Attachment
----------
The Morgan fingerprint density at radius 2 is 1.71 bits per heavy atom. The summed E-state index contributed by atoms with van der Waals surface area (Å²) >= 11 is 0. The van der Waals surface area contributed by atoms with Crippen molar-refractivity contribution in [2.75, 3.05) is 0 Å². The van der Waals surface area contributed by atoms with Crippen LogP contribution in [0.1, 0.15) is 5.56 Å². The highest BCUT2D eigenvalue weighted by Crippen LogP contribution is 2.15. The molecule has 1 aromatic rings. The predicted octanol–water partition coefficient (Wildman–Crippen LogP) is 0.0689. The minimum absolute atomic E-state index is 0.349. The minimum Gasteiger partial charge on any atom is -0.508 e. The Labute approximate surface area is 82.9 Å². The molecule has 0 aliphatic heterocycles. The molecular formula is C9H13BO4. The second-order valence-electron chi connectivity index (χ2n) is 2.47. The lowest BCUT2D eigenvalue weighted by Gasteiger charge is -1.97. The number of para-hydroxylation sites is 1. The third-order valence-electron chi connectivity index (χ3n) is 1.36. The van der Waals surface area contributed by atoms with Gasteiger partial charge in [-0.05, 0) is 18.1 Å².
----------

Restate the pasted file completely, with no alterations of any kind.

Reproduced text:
The Morgan fingerprint density at radius 2 is 1.71 bits per heavy atom. The summed E-state index contributed by atoms with van der Waals surface area (Å²) >= 11 is 0. The van der Waals surface area contributed by atoms with Crippen molar-refractivity contribution in [2.75, 3.05) is 0 Å². The van der Waals surface area contributed by atoms with Crippen LogP contribution in [0.1, 0.15) is 5.56 Å². The highest BCUT2D eigenvalue weighted by Crippen LogP contribution is 2.15. The molecule has 1 aromatic rings. The predicted octanol–water partition coefficient (Wildman–Crippen LogP) is 0.0689. The minimum absolute atomic E-state index is 0.349. The minimum Gasteiger partial charge on any atom is -0.508 e. The Labute approximate surface area is 82.9 Å². The molecule has 0 aliphatic heterocycles. The molecular formula is C9H13BO4. The second-order valence-electron chi connectivity index (χ2n) is 2.47. The lowest BCUT2D eigenvalue weighted by Gasteiger charge is -1.97. The number of para-hydroxylation sites is 1. The third-order valence-electron chi connectivity index (χ3n) is 1.36. The van der Waals surface area contributed by atoms with Gasteiger partial charge in [-0.05, 0) is 18.1 Å².